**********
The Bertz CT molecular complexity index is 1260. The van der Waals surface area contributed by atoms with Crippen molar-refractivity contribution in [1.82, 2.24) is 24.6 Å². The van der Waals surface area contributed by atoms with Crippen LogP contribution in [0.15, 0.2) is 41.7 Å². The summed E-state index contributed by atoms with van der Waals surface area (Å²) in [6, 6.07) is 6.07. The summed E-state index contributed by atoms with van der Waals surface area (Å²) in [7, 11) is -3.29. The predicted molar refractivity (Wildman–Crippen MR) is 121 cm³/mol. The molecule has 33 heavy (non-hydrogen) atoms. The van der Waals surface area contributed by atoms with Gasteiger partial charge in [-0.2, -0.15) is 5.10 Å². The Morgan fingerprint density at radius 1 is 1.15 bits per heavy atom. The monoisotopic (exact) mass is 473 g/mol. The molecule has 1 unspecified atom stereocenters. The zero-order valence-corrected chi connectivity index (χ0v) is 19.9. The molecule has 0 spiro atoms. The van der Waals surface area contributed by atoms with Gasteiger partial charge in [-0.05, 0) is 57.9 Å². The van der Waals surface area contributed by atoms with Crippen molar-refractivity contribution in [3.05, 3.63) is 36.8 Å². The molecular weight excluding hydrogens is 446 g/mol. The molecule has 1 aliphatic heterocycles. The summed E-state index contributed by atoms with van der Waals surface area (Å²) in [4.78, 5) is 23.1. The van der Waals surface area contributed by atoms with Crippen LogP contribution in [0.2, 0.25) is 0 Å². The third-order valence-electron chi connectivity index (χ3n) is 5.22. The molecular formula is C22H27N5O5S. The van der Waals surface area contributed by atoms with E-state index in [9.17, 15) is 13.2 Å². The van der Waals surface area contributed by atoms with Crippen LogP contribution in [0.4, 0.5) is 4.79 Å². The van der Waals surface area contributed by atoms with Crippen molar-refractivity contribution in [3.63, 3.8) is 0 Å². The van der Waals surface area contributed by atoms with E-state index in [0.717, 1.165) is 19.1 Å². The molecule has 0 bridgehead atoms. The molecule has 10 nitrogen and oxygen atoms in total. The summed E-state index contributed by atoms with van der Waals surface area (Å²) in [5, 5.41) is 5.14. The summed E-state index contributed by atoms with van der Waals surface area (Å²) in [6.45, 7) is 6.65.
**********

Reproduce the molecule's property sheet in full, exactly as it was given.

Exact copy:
The Bertz CT molecular complexity index is 1260. The van der Waals surface area contributed by atoms with Crippen molar-refractivity contribution in [1.82, 2.24) is 24.6 Å². The van der Waals surface area contributed by atoms with Crippen LogP contribution in [0.15, 0.2) is 41.7 Å². The summed E-state index contributed by atoms with van der Waals surface area (Å²) in [6, 6.07) is 6.07. The summed E-state index contributed by atoms with van der Waals surface area (Å²) in [7, 11) is -3.29. The predicted molar refractivity (Wildman–Crippen MR) is 121 cm³/mol. The molecule has 33 heavy (non-hydrogen) atoms. The van der Waals surface area contributed by atoms with Gasteiger partial charge in [-0.2, -0.15) is 5.10 Å². The Morgan fingerprint density at radius 1 is 1.15 bits per heavy atom. The monoisotopic (exact) mass is 473 g/mol. The molecule has 1 unspecified atom stereocenters. The zero-order valence-corrected chi connectivity index (χ0v) is 19.9. The molecule has 0 spiro atoms. The van der Waals surface area contributed by atoms with Gasteiger partial charge in [-0.05, 0) is 57.9 Å². The van der Waals surface area contributed by atoms with Crippen molar-refractivity contribution in [3.05, 3.63) is 36.8 Å². The molecular weight excluding hydrogens is 446 g/mol. The molecule has 1 aliphatic heterocycles. The summed E-state index contributed by atoms with van der Waals surface area (Å²) in [4.78, 5) is 23.1. The van der Waals surface area contributed by atoms with Crippen LogP contribution in [0.2, 0.25) is 0 Å². The third-order valence-electron chi connectivity index (χ3n) is 5.22. The molecular formula is C22H27N5O5S. The van der Waals surface area contributed by atoms with E-state index in [9.17, 15) is 13.2 Å². The van der Waals surface area contributed by atoms with Crippen LogP contribution in [0.4, 0.5) is 4.79 Å². The van der Waals surface area contributed by atoms with Crippen molar-refractivity contribution in [3.63, 3.8) is 0 Å². The van der Waals surface area contributed by atoms with E-state index in [0.717, 1.165) is 19.1 Å². The molecule has 0 bridgehead atoms. The molecule has 10 nitrogen and oxygen atoms in total. The summed E-state index contributed by atoms with van der Waals surface area (Å²) in [5, 5.41) is 5.14. The summed E-state index contributed by atoms with van der Waals surface area (Å²) in [6.45, 7) is 6.65.